• Assigner: Responsible for assigning workers to executions.
  • Queue: Responsible for storing execution information in the database and responding with messages to polling workers.


The worker is responsible for doing the actual work of running the execution plans. The worker holds the state of an execution as it is running.

The worker is composed of the following components:

  • Worker Manager: Responsible for retrieving messages from the queue and placing them in the in-buffer, delegating messages to the execution service, draining messages from the out-buffer to the orchestrator and updating the engine as to the worker’s status.
  • Execution Service: Responsible for executing the execution steps, pausing and canceling executions, splitting executions and dispatching relevant events.


The database is composed of the following tables categorized here by their main functions:

  • Execution tracking:
    • RUNNING_EXECUTION_PLANS: full data of an execution plan and all of its dependencies
    • EXECUTION_STATE: run statuses of an execution
    • EXECUTION_QUEUE_1: metadata of execution message
    • EXECUTION_STATES_1 and EXECUTION_STATES_2: full payloads of execution messages
  • Splitting and joining executions:
    • SUSPENDED_EXECUTIONS: executions that have been split
    • FINISHED_BRANCHES: finished branches of a split execution
  • Worker information:
    • WORKER_NODES: info of individual workers
    • WORKER_GROUPS: info of worker groups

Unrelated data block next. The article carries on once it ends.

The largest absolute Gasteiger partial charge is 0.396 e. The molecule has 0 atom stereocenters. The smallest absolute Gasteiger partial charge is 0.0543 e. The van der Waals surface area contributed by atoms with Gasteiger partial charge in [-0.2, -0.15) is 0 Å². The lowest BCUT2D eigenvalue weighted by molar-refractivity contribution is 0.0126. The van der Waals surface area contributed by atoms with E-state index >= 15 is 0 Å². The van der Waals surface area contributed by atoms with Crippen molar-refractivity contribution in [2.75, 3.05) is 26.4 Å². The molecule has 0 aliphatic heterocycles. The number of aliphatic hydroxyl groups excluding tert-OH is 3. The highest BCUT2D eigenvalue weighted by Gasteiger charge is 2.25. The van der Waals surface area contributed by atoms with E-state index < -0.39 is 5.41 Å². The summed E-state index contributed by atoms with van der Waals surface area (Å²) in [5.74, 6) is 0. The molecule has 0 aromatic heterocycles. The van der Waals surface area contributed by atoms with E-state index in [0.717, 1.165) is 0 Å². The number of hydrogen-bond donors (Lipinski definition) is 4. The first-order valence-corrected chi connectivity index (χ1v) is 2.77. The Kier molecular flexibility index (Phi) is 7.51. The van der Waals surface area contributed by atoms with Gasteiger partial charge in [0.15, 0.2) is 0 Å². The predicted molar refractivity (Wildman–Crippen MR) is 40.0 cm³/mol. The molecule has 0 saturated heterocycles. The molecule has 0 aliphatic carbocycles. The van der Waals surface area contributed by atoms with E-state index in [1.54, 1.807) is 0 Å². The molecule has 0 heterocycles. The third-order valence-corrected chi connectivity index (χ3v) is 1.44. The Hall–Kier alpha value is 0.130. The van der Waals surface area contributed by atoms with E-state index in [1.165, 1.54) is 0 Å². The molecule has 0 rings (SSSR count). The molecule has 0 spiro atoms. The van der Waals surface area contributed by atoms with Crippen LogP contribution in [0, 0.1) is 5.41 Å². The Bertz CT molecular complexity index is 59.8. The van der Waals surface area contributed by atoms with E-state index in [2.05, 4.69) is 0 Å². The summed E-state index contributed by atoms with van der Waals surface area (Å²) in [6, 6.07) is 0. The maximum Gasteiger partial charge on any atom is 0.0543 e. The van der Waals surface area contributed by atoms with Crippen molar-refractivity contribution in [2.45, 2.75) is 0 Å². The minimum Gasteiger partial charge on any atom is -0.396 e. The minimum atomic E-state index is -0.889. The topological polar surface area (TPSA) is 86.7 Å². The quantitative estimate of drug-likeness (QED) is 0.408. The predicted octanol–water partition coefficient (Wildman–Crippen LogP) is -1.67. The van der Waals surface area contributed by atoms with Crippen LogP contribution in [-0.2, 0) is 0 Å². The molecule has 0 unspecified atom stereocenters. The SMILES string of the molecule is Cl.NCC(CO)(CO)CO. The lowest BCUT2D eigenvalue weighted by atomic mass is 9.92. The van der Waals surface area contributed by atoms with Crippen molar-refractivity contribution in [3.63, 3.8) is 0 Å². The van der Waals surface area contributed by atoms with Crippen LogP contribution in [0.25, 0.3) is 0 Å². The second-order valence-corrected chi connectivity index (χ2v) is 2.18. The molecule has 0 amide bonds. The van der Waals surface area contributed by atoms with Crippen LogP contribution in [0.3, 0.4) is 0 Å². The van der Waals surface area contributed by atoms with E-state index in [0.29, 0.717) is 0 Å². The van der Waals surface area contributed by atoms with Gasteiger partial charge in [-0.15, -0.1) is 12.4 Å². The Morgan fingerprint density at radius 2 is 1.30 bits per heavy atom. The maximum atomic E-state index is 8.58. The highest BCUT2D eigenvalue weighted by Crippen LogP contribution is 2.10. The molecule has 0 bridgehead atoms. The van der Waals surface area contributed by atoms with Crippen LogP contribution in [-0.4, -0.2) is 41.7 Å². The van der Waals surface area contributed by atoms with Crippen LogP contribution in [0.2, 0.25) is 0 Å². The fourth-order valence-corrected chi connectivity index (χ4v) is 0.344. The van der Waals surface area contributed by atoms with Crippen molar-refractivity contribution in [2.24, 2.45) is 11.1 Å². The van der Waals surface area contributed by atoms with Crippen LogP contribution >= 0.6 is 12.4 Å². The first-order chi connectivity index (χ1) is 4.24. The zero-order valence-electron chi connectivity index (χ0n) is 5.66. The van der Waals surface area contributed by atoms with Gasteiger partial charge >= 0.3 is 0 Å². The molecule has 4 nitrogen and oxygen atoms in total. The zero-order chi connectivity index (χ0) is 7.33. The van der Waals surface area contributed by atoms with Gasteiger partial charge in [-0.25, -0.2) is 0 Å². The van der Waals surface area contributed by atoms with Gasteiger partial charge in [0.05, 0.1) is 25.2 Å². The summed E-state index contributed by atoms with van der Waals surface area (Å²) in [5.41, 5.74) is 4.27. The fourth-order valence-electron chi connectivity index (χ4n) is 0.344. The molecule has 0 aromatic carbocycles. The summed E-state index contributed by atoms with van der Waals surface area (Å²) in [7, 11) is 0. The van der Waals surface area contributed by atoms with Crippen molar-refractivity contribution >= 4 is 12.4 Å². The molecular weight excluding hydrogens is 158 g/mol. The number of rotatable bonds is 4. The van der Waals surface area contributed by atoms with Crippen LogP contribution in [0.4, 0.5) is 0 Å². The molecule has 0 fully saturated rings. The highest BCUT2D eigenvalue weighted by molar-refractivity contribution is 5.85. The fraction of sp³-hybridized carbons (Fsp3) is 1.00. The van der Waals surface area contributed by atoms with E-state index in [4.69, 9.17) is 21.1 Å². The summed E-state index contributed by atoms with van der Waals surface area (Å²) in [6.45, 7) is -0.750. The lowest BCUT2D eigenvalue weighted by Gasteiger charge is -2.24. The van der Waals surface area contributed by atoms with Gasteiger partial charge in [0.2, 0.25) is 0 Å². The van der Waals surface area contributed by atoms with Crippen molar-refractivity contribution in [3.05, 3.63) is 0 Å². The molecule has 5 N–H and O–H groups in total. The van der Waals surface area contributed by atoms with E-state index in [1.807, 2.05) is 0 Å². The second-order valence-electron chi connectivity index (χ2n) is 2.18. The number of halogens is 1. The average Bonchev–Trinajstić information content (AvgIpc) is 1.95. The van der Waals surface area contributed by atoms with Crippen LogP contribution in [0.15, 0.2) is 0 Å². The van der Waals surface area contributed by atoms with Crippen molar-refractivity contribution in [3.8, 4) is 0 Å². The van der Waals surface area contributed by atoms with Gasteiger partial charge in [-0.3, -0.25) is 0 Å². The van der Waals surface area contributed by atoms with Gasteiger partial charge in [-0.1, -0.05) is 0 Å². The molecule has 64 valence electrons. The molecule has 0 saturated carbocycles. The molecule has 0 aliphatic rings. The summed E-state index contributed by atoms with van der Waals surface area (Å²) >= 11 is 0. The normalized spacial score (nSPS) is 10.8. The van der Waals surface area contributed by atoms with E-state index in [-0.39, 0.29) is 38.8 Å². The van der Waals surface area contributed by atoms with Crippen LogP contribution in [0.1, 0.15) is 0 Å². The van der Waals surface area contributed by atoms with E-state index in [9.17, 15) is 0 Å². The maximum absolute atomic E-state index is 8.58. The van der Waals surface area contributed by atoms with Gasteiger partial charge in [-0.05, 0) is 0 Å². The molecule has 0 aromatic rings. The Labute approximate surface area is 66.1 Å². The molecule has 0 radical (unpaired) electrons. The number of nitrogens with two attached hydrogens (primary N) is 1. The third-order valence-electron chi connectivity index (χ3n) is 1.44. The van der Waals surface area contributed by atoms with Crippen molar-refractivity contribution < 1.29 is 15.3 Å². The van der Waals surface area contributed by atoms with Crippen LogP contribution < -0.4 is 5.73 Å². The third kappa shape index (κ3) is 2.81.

• Recovery:
    • WORKER_LOCKS: row to lock on during recovery process
    • VERSION_COUNTERS: version numbers for testing responsiveness

Typical Execution Path

In a typical execution the orchestrator receives an ExecutionPlan along with all that is needed to run it in a TriggeringProperties object through a call to the Score interface’s trigger method. The orchestrator inserts the full ExecutionPlan with all of its dependencies into the RUNNING_EXECUTION_PLANS table. An Execution object is then created based on the TriggeringProperties and an EXECUTION_STATE record is inserted indicating that the execution is running. The Execution object is then wrapped into an ExecutionMessage. The assigner assigns the ExecutionMessage to a worker and places the message metadata into the EXECUTION_QUEUE_1 table and its Payload into the active EXECUTION_STATES table.

The worker manager constantly polls the queue to see if there are any ExecutionMessages that have been assigned to it. As ExecutionMessages are found, the worker acknowledges that they were received, wraps them as SimpleExecutionRunnables and submits them to the execution service. When a thread is available from the execution service’s pool the execution will run one step (control action and navigation action) at a time until there is a reason for it to stop. There are various reasons for a execution to stop running on the worker and return to the engine including: the execution is finished, is about to split or it is taking too long. Once an execution is stopped it is placed on the out-buffer which is periodically drained back to the engine.